The Birds Summary and Analysis by William Blake


 

About William Blake: William Blake was born in the year 1757 in Soho, London. He started writing poetry at the early age of 12. Blake’s work went largely unappreciated during his lifetime due to his idiosyncratic views. But posthumously, he was critically acclaimed and considered to have inspired a generation of poetry.  He published his first printed work, Poetical Sketches in 1783. His most notable works are Songs of Innocence and Songs of Experience, published in 1789 and 1794 respectively. A poet, painter, and printmaker, William Blake died in the year 1827 of natural causes.

About The Birds: The Birds is a poem in Notebook 1800 of William Blake. The notebook is now known as the ‘The Rossetti Manuscript’ after Dante Gabriel Rossetti who found the notebook in The British Museum and bought it and later published it. It is a simple poem of two lovers meeting after a period of absence.

Setting of the poem: The poem is set in two places. The major part is in the forest where the male dwells and the second setting is a lonely tree, presumably away from the forest, where the female dwells.

Poetic Devices

Stanza: The poem has five stanzas of four lines each.    

Rhyme: Consecutive lines’ end words in each stanza rhyme with each other. Some are perfect rhymes like ‘me’ and ‘thee’, ‘fly’ and ‘high’, while some others are incomplete or partially rhyming like ‘tear’ and ‘bear’, ‘wood’ and ‘loud’.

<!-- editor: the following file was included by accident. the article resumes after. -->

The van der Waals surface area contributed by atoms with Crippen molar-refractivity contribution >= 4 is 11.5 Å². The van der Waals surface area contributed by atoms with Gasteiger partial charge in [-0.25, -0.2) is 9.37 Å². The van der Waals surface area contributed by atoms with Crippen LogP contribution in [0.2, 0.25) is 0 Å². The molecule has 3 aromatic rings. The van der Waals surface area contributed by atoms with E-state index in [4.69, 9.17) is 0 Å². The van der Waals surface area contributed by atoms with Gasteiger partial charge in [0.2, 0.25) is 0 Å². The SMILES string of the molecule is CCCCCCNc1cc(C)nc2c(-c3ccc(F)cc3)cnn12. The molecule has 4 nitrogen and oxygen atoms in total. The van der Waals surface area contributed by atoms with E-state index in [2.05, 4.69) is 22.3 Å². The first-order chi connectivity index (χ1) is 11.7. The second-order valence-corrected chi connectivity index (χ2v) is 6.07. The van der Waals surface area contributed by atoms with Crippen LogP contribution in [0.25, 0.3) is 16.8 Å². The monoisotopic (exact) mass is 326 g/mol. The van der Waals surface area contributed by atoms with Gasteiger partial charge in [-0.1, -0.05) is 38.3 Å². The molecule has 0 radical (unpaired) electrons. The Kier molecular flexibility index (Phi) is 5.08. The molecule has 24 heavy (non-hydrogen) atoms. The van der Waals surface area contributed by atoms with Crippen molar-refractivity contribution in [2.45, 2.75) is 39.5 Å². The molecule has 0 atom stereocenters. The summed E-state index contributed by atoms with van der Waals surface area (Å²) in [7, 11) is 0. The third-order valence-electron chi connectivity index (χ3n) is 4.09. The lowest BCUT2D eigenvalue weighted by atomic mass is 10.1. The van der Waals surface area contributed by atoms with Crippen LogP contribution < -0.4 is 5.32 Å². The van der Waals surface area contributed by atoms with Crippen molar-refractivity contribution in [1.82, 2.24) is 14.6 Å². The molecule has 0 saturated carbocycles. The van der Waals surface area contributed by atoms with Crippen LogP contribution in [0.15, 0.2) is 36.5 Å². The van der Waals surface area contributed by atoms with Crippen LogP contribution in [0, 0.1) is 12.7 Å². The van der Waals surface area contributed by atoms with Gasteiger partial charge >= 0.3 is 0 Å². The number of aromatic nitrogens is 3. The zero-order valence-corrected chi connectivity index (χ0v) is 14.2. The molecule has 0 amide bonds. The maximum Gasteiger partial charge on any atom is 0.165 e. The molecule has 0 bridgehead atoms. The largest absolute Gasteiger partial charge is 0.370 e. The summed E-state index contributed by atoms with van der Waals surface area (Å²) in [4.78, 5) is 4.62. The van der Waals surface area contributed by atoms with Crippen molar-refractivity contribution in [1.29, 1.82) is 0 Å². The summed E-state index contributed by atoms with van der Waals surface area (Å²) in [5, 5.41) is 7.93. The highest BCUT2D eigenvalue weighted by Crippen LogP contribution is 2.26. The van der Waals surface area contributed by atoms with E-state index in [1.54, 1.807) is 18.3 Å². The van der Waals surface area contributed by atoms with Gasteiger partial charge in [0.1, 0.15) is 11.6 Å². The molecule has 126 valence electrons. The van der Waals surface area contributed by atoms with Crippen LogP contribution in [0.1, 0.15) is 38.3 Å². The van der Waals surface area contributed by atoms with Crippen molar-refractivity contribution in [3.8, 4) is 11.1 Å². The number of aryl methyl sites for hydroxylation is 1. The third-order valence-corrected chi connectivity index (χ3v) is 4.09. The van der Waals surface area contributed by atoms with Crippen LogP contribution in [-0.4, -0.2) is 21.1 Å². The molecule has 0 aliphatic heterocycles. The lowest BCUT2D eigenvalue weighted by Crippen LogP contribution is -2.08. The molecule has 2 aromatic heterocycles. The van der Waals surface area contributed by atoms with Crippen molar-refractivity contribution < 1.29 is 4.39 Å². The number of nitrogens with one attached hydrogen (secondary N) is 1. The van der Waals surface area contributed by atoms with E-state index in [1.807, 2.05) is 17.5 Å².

Personification: The birds are personified by giving them a human speech. Morning is personified by saying it drinks tears in stanza 2. In the same stanza, it is said that evening winds bear the female bird’s sorrow. It is also used in the last line of stanza 3 when the male says that night hears his sorrow.

Allusion: The birds were once together but at the beginning of the poem they are separated. This is not mentioned explicitly anywhere and is understood by the conversation of the birds.

Imagery: Some imagery is used in the last stanza while describing the male bird’s nest. We see a nest high on a tree between leaves and fruits.

Metaphor: ‘Wings of joy’ in line 1 of stanza 5 is a metaphor for saying that the birds will fly happily.

Apostrophe: Apostrophe in poetry is addressing an absent person, an abstract idea or a thing. Here apostrophes occur in the starting four stanzas. The male and female birds address each other by using the exclamation ‘O’. This shows that the two birds were separated during these stanzas.

Summary of the poem The Bird by William Blake

The male bird asks of his love, the female bird, where, in which grove, did she build her nest. The female bird replies that it built it upon a lonely tree and that it mourns for the male bird every morning and evening. To this, the male birds say that it too mourned for the female bird every day. The female bird becomes happy on hearing this. The male bird tells the female bird to come with him to his nest where they can live happily and calmly from now on.

Analysis of the poem The Bird by William Blake

The poem is in a conversational style. The conversation takes place between two birds, one male, and a female. They were once together and were happy, but since then they had separated. This isn’t mentioned anywhere in the poem but the gist is understood by the conversations. ‘I mourn for thee,’ says the female bird in the second stanza implying that she knew the male bird earlier. Also, it can be understood that they were happy before they separated because mourning is done for beloved ones. Thus, before some event which parted them, the two birds were together. This is an allusion.